Bringing context to the blockchain: MOI’s path to making a more personalised internet
With a context-specific infrastructure for computation, My Own Internet (MOI) and its blockchain are looking to build a personalised network that emulates human interaction to a closer degree than most other chains.
When Anantha Krishnan first explored Bitcoin, he found its network difficult to work around and noticed its foundational limitations. Krishnan noted that Bitcoin’s limited scalability and a lack of focus on user context hindered innovation on the platform.
This is when he took to the drawing board, eventually building out a context-aware Layer-1 network from scratch.
Context awareness refers to the ability of a system to gather information about its environment at any given time and adapt behaviours accordingly.
Since Bitcoin lacked this functionality. Krishnan ended up launching his own project My Own Internet (now known as MOI), a peer-to-peer network that allows users a larger degree of control over their identities, store digital assets and interact with the network.
“All other blockchain models are currently systemic, which means participants are only an attribute and not a foundational dimension of computation. MOI wants to change this,” he says.
“A participant in a blockchain network can be an individual, organisation or machine. We represent them using context, i.e, models to represent them through their behavior, activity and reputation in the network”.
Built under the US-based Web3 startup Sarva Labs, MOI (as of January) claims to have already onboarded over 30,000 users till date, having built a network of over 700 validators.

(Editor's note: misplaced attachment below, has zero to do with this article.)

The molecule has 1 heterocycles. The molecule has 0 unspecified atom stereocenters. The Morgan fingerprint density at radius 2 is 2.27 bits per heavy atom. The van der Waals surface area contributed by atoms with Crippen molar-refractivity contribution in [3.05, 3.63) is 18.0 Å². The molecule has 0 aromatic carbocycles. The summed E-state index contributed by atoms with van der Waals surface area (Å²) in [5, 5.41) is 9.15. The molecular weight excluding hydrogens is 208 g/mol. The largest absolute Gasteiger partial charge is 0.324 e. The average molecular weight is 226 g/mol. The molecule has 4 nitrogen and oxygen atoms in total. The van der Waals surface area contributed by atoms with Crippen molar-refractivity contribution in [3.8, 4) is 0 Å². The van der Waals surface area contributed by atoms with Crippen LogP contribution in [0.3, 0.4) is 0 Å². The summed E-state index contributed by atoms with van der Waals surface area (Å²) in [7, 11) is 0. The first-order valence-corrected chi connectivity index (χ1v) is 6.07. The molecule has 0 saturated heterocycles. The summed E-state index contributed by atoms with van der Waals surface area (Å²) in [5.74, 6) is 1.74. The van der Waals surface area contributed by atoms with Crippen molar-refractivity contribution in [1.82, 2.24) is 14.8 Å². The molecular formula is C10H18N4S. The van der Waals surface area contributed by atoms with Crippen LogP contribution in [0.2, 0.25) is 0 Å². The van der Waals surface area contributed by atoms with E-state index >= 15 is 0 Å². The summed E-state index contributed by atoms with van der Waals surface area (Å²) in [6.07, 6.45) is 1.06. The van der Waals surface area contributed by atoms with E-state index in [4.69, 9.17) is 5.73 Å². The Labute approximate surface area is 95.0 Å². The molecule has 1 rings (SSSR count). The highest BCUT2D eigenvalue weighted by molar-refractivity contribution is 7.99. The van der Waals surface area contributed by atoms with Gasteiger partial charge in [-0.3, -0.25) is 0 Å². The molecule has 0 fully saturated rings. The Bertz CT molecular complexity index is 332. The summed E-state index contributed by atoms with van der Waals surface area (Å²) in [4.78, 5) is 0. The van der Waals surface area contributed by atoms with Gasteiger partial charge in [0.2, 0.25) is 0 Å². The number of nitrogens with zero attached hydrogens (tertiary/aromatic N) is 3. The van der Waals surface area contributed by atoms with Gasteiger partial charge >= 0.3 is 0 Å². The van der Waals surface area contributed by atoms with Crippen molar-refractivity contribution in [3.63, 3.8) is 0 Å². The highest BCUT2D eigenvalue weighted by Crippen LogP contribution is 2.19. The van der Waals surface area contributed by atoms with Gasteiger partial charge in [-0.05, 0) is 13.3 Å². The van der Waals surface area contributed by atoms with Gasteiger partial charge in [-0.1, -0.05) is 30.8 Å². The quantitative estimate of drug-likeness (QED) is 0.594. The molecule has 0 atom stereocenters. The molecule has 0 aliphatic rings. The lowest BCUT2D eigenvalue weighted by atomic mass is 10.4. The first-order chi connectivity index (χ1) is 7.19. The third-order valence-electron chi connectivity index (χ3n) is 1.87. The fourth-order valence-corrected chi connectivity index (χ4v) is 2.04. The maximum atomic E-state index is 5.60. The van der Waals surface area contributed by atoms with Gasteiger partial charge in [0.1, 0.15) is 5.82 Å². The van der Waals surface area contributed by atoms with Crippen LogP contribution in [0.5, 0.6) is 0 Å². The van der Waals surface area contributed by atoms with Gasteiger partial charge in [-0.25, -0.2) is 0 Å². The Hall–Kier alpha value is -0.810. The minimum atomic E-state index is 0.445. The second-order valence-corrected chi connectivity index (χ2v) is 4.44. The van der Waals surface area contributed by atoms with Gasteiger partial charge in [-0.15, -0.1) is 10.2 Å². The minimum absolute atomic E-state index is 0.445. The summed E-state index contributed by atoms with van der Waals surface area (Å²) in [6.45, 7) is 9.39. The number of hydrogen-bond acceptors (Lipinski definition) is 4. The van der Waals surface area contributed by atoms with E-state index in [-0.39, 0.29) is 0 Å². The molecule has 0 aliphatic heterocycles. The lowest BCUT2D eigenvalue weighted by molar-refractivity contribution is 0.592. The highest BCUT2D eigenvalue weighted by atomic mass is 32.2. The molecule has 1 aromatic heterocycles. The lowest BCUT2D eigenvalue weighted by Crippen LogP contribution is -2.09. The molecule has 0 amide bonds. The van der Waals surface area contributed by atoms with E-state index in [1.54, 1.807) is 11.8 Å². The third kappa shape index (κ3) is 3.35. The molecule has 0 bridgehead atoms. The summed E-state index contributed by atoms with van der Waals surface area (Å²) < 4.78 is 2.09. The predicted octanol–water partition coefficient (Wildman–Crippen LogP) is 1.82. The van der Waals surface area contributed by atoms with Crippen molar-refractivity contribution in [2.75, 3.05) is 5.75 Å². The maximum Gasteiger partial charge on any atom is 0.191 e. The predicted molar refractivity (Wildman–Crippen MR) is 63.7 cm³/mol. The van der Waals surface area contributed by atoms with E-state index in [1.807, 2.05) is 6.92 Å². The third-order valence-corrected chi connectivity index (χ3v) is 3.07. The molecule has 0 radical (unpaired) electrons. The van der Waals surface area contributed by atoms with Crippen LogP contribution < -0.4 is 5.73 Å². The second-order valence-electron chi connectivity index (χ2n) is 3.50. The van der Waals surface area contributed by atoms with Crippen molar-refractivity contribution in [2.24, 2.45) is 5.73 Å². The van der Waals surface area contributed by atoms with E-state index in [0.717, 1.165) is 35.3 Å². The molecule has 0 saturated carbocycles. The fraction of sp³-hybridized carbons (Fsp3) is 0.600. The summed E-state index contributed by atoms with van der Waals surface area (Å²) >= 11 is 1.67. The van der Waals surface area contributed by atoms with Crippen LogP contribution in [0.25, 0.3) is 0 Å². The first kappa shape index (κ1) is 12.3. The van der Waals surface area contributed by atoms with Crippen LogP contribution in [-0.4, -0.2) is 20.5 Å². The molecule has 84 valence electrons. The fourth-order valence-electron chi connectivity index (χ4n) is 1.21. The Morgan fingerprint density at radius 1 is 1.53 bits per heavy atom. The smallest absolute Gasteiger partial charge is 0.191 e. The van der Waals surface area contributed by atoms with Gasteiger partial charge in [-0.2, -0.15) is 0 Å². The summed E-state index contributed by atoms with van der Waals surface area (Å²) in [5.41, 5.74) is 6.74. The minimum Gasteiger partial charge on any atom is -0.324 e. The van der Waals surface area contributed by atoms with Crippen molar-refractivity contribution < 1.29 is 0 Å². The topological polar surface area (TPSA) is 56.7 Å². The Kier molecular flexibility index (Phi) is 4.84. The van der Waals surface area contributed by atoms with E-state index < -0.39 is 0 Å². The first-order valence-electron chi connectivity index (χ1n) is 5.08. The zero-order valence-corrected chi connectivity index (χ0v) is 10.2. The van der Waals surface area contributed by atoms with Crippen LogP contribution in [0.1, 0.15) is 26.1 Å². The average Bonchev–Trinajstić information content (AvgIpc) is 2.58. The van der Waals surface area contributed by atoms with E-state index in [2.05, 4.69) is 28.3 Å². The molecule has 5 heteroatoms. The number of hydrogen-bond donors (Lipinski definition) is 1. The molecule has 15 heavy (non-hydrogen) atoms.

It has raised $4.5 million in a funding round led by Momentum 6, Brailey Group, and among others. “Our ultimate objective is to create a dynamic, personalised internet that emulates human interaction and puts user-ownership and control at the forefront,” says Krishnan.
Bringing context to blockchain
The Web3 startup claims its infrastructure can support millions of nodes and billions of transactions on a single network, without the need for sidechains, shards, or roll-ups.
This support consists of a patented context-specific infrastructure. Through its Interaction State Machine (ISM), it has built a contextual compute machine and participant-centric consensus mechanism for moving Web3 from programmatic and system-centric models to interaction-centric ones.
Simply put, this makes it possible to create an internet that is personalised and emulates human interactions more closely than any other chain, since the ISM provides context awareness at a computational level.
“Blockchains are networks meant to transfer value, and value is not just information, it is also personal. When performing a transaction, the participant has to be a foundational part of the value transfer,” Krishnan adds.
Users are variables, and the technology is only for recognising the user's context, allowing users complete control over their interactions in this digital network.
Unique computing infrastructure
Krishnan believes MOI’s approach is different from that adopted by other Layer-1 networks, like Ethereum, NEAR, Solana, and others. And this stems from the fact that MOI’s computing architecture is fundamentally different from most other blockchain networks.
These other prominent Layer-1 chains comprise nodes that work with each other to validate and execute transaction requests. MOI goes one step further to match and transmit a request to a specific node or set of nodes based on common attributes and context, allowing for more personalisation while using a blockchain app.
MOI’s system enables receipt of several requests, and its state manager identifies common attributes between a specific request and an appropriate node from the pool of available nodes.
Based on at least one such common attribute of each request, it transmits the requests to the identified node for execution.
Referring to the matching of attributes based on context, Krishnan says, “This was a dimension previously not looked at in blockchain. Without this, value transfer can't become human-centric.”
(The copy was updated to correct the number of users.)
Edited by Akanksha Sarma